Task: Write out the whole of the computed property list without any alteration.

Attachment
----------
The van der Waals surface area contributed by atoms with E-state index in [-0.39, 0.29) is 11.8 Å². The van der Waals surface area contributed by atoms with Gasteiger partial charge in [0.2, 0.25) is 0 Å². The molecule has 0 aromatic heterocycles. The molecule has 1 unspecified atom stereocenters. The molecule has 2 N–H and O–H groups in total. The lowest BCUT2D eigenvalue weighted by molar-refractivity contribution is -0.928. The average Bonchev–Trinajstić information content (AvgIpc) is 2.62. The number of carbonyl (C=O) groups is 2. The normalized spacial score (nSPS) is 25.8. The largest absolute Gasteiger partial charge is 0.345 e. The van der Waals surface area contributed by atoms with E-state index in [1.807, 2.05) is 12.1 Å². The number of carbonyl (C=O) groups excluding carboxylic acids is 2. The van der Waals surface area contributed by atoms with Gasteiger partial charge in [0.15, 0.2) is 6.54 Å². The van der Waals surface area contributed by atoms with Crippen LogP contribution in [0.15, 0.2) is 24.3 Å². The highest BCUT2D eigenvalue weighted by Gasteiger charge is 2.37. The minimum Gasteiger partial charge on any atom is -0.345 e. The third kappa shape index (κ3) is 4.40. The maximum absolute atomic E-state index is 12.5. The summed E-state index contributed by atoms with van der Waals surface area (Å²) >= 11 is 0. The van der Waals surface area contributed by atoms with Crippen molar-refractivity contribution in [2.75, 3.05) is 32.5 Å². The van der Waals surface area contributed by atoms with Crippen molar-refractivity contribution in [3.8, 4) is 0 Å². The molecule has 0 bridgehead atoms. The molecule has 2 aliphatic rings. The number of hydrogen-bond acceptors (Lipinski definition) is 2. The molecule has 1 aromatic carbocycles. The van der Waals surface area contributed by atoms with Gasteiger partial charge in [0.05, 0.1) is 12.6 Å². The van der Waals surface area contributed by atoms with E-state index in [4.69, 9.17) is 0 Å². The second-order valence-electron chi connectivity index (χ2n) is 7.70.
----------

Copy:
The van der Waals surface area contributed by atoms with E-state index in [-0.39, 0.29) is 11.8 Å². The van der Waals surface area contributed by atoms with Gasteiger partial charge in [0.2, 0.25) is 0 Å². The molecule has 0 aromatic heterocycles. The molecule has 1 unspecified atom stereocenters. The molecule has 2 N–H and O–H groups in total. The lowest BCUT2D eigenvalue weighted by molar-refractivity contribution is -0.928. The average Bonchev–Trinajstić information content (AvgIpc) is 2.62. The number of carbonyl (C=O) groups is 2. The normalized spacial score (nSPS) is 25.8. The largest absolute Gasteiger partial charge is 0.345 e. The van der Waals surface area contributed by atoms with E-state index in [1.807, 2.05) is 12.1 Å². The number of carbonyl (C=O) groups excluding carboxylic acids is 2. The van der Waals surface area contributed by atoms with Gasteiger partial charge in [0.15, 0.2) is 6.54 Å². The van der Waals surface area contributed by atoms with Crippen LogP contribution in [0.15, 0.2) is 24.3 Å². The highest BCUT2D eigenvalue weighted by Gasteiger charge is 2.37. The minimum Gasteiger partial charge on any atom is -0.345 e. The third kappa shape index (κ3) is 4.40. The maximum absolute atomic E-state index is 12.5. The summed E-state index contributed by atoms with van der Waals surface area (Å²) >= 11 is 0. The van der Waals surface area contributed by atoms with Crippen molar-refractivity contribution in [2.75, 3.05) is 32.5 Å². The van der Waals surface area contributed by atoms with Crippen molar-refractivity contribution in [3.8, 4) is 0 Å². The molecule has 0 bridgehead atoms. The molecule has 2 aliphatic rings. The number of hydrogen-bond acceptors (Lipinski definition) is 2. The molecule has 1 aromatic carbocycles. The van der Waals surface area contributed by atoms with Gasteiger partial charge in [0.05, 0.1) is 12.6 Å². The van der Waals surface area contributed by atoms with E-state index in [4.69, 9.17) is 0 Å². The second-order valence-electron chi connectivity index (χ2n) is 7.70.